Essentially an introductory story for readers new to Black Library’s Warhammer 40,000 fiction, Andy Clark’s Crusade is a straight-up action tale of Ultramarines taking on Death Guard in the still-new surroundings of the Dark Imperium. Forced into real space by a harrowing warp storm, Lieutenant Cassian’s strike force of Primaris Space Marines reach the Imperial world of Kalides Prime only to find it besieged by the Death Guard. Determined to rejoin the Indomitus Crusade, the Ultramarines aim to fight their way through the traitor lines to a vital Imperial emplacement and get word out about the plight of Kalides.
Described at the 2017 Black Library Weekender as a Warhammer 40,000 primer, this is clearly intended to be the ‘official’ entry point to new fans finding their feet with Black Library as a whole, and specifically with the key factions in the Dark Imperium-era 40k. To that end it’s currently only available in the incredibly good value Crusade + Other Stories collection, alongside a range of other 40k short stories, which has a helpful START HERE label on its cover. That’s not to say that it’s only for new fans, but rather that its focus is on introduction and scene setting rather than stretching the boundaries of the setting, the characters or the factions.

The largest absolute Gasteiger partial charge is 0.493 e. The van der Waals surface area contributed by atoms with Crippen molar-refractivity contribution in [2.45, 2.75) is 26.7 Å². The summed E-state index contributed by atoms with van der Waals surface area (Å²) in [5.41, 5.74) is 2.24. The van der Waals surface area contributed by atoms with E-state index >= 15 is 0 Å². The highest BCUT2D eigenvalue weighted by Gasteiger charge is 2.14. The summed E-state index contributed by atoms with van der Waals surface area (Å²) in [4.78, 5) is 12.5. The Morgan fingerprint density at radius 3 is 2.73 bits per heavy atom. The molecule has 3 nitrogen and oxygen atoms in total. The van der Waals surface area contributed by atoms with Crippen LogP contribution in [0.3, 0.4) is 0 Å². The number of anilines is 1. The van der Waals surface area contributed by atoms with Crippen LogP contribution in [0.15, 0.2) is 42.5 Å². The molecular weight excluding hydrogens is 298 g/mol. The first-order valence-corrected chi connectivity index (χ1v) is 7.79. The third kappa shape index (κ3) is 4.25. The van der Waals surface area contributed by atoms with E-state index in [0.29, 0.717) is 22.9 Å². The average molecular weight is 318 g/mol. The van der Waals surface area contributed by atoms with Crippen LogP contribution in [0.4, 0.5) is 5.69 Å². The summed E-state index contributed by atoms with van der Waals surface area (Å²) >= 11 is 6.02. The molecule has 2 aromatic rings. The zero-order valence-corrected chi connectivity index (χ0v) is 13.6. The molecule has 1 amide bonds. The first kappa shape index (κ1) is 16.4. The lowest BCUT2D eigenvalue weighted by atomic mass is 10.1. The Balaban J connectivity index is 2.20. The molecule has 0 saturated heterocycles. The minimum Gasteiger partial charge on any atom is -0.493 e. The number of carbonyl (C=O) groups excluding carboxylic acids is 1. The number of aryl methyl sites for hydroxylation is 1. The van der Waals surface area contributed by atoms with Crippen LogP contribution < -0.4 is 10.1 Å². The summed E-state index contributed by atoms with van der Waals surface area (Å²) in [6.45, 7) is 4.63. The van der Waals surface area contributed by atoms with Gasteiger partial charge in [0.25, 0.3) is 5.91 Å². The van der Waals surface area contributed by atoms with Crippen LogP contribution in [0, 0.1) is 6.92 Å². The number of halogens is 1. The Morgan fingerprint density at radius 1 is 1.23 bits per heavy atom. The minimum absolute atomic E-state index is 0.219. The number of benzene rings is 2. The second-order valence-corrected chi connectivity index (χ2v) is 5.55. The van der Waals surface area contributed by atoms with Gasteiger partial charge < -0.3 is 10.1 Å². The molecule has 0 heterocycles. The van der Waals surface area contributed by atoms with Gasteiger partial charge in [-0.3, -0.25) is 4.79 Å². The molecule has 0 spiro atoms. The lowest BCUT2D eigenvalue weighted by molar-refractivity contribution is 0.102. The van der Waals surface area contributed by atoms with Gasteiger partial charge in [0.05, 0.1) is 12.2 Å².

Clark is the perfect choice for this, with his easy, entertaining writing style that lends itself to the sort of enjoyable story that should get new readers suitably hooked. Working within the constraints of clearly needing to include as many of the new Primaris and Death Guard character types as possible within just a novella, he populates Crusade with characters who, though only lightly fleshed-out, are engaging enough to maintain interest and carry a fairly streamlined but satisfying plot. There’s just enough depth to the characters to please existing fans, from Cassian’s atypical flexibility to Lord of Contagion Gurloch’s almost paternal good humour, and while the plot is pretty much what you’d expect it’s all suitably 40k-appropriate and rattles along at an enjoyably fast pace with the occasional less-expected touch.
Let’s be clear, this isn’t a sophisticated story and it’s not aimed at long-term fans wanting something unusual. It’s pitched just right to give someone their first taste of 40k fiction, and while it might feel a little simplistic for some existing fans, if you approach it with that in mind there’s plenty to enjoy in just kicking back and losing yourself in a good old fashioned Space Marine action story. As always, Clark also manages to inject some fun into the story, highlights being a high-octane drop sequence and a particularly sassy exchange between Cassian and a Cadian captain. It’s also a good introduction to Clark’s writing, and anyone looking for more could do a lot worse than moving on afterwards to Kingsblade or Shroud of Night to see what he can do with a longer, less constrained story.